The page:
Is Michael Del Zotto The Real Deal?

The New York Rangers had a huge question mark on their hands this previous offseason. The team had to make a decision on whether or not to have defenseman Michael Del Zotto start the year in Connecticut, start the year with the Rangers or look into trading him.

In the end, the Rangers elected to keep him with the big club -- a decision that had just as much to do with Del Zotto being on the final year of his ELC as it did with the Rangers needing bodies on their blue line. For John Tortorella, the move couldn't have worked out any better.

Del Zotto seems poised for a career year, already matching his career-high 28 assists and just sitting two goals shy of the nine he scored his rookie year. Del Zotto, who didn't play a full NHL season last year, is now an integral part of the Rangers' core.

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Thus far this season Tortorella had used Del Zotto in just about every situation possible, and Del Zotto has earned each and every one of this minutes. He has averaged nearly 23 minutes a night and has played on both the power play and the penalty kill consistently this season. His involvement on the penalty kill has a lot to do with his reformed defensive game, which has been one of the biggest steps in his development.

And while the defense is nice to see, and vital for the team's success, it's his offense that has gotten him a lot of attention. Del Zotto -- who has been working with Brad Richards all year -- has become a lethal presence on the power play. And what's more important is that Del Zotto is understanding the flow of the game better.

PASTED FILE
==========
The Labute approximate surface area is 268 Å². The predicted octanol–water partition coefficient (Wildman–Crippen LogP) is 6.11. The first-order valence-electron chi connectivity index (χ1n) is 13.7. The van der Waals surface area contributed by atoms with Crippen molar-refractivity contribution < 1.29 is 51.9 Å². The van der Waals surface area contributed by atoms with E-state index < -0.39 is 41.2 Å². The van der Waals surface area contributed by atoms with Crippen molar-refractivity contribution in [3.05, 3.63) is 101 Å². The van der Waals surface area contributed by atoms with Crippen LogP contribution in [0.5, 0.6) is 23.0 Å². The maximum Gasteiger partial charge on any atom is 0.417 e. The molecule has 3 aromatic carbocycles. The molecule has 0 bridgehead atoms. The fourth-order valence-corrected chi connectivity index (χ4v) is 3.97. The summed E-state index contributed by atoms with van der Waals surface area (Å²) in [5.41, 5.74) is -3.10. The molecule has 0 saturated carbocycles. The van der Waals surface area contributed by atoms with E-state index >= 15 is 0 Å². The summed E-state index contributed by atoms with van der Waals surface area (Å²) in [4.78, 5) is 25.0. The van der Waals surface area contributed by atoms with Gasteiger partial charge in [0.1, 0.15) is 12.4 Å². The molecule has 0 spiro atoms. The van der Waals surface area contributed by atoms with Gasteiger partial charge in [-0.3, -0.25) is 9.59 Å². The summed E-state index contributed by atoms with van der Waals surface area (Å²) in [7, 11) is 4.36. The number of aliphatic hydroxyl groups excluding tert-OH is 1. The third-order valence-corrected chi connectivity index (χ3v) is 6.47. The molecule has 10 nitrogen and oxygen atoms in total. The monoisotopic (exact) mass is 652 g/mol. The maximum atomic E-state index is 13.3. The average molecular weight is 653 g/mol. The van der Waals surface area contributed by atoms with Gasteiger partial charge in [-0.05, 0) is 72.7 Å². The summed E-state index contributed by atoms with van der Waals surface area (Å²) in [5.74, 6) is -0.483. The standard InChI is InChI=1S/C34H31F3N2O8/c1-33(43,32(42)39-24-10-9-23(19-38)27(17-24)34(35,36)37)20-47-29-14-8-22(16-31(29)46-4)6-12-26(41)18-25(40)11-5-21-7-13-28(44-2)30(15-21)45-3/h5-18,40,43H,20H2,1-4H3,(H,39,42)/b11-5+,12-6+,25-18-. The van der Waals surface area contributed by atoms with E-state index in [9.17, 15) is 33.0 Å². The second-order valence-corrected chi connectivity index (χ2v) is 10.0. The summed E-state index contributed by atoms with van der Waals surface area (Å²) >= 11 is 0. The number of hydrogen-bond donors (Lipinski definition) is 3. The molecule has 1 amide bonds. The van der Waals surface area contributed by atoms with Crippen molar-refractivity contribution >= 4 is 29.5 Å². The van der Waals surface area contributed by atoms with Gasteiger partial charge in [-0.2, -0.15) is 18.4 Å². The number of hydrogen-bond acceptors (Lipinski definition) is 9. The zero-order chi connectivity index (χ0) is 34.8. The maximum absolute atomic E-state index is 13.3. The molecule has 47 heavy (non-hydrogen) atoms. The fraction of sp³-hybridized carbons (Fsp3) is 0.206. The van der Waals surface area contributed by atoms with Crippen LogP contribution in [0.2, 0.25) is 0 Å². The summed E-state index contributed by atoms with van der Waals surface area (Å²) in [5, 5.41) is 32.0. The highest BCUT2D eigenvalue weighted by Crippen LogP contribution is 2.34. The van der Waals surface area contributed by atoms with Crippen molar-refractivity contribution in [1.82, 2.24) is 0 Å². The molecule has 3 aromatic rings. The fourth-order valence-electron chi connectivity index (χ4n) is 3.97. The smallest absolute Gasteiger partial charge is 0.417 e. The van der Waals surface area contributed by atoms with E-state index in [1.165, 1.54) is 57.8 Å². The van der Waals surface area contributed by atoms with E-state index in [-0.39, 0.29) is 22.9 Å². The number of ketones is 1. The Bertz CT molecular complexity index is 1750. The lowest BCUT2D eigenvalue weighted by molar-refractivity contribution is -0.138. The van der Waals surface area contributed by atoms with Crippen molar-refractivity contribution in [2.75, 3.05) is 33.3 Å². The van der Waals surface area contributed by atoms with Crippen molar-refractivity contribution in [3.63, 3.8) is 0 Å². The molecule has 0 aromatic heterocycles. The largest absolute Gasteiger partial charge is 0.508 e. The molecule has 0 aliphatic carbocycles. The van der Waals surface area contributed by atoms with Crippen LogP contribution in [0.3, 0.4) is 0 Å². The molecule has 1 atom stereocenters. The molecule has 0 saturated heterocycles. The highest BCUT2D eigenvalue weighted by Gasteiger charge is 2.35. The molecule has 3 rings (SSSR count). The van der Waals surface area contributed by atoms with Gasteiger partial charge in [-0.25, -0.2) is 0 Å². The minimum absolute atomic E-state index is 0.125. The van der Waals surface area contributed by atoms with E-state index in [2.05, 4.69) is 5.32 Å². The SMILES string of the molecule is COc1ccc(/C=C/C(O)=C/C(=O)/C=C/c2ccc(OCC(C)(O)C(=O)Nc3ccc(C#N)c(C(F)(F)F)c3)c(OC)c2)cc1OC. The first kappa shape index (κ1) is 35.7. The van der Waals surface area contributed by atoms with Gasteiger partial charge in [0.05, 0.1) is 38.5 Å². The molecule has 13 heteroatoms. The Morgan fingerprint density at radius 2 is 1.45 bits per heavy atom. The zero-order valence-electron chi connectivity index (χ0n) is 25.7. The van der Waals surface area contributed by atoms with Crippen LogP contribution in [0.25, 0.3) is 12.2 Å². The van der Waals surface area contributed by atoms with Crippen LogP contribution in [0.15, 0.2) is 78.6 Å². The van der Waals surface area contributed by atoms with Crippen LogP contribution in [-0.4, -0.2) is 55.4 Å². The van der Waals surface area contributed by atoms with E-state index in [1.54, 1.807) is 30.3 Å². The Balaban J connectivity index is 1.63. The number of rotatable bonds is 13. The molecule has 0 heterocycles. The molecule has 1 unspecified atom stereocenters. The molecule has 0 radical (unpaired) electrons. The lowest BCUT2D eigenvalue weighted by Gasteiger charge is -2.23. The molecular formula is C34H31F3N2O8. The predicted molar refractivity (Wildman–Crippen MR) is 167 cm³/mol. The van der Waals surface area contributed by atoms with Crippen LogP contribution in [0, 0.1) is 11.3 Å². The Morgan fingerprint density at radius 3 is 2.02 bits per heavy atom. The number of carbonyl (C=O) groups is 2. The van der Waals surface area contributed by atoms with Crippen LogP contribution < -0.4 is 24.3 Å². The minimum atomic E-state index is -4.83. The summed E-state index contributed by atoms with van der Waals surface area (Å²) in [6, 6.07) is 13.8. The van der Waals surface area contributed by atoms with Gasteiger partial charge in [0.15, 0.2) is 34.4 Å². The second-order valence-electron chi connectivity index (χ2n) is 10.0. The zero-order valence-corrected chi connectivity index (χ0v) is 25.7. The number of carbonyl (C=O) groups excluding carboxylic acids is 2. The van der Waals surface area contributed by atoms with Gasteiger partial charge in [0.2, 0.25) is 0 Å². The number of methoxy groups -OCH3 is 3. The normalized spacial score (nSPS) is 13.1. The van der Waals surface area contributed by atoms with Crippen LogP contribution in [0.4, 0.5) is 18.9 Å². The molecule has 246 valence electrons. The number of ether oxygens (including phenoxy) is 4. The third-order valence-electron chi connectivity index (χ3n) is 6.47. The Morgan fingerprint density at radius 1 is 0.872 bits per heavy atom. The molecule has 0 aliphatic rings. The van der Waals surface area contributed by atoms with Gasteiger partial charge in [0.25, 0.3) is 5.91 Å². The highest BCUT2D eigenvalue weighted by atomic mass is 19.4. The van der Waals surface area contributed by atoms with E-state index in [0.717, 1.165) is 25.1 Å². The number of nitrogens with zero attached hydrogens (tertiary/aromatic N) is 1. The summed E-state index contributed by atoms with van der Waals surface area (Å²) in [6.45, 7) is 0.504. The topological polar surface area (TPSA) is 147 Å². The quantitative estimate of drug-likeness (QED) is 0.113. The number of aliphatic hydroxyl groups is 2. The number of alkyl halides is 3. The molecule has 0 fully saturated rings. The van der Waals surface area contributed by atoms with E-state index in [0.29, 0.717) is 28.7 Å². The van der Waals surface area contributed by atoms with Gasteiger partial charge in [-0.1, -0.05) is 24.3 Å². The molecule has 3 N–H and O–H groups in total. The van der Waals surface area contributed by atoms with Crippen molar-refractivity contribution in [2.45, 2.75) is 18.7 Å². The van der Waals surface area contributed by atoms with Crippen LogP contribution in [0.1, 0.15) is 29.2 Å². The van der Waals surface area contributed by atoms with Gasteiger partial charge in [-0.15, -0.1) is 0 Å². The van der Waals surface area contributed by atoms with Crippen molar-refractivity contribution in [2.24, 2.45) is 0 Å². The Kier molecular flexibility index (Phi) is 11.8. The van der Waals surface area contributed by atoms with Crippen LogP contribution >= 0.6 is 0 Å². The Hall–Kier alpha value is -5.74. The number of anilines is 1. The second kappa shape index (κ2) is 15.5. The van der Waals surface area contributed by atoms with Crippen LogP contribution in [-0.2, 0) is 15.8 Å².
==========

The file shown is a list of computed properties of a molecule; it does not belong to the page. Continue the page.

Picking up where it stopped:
In his rookie season Del Zotto was relying on long outlet passes to spring forwards (mainly Marian Gaborik) on breakaways. His sophomore year, opposing defenses read his outlet passes easily and picked them off more often than not. That lead to countless turnovers and was one of the main reasons why Del Zotto was sent down to the AHL to season his game last year.

This year is a completely different story. Del Zotto still uses his outlet passes, but when he does he generally looks off the opposing team's defense, or he simply carries the puck himself. On the power play he's patient, isn't afraid to shoot the puck and always seems to go to the right areas of the ice to create space for himself to work. The results have been there all year, and whatever he has been doing (I give Richards a ton of credit for Del Zotto's offensive resurgence) has been working.

It has been a huge season for Del Zotto this year, although there's still more to come. And for the Rangers, that's nothing but good news.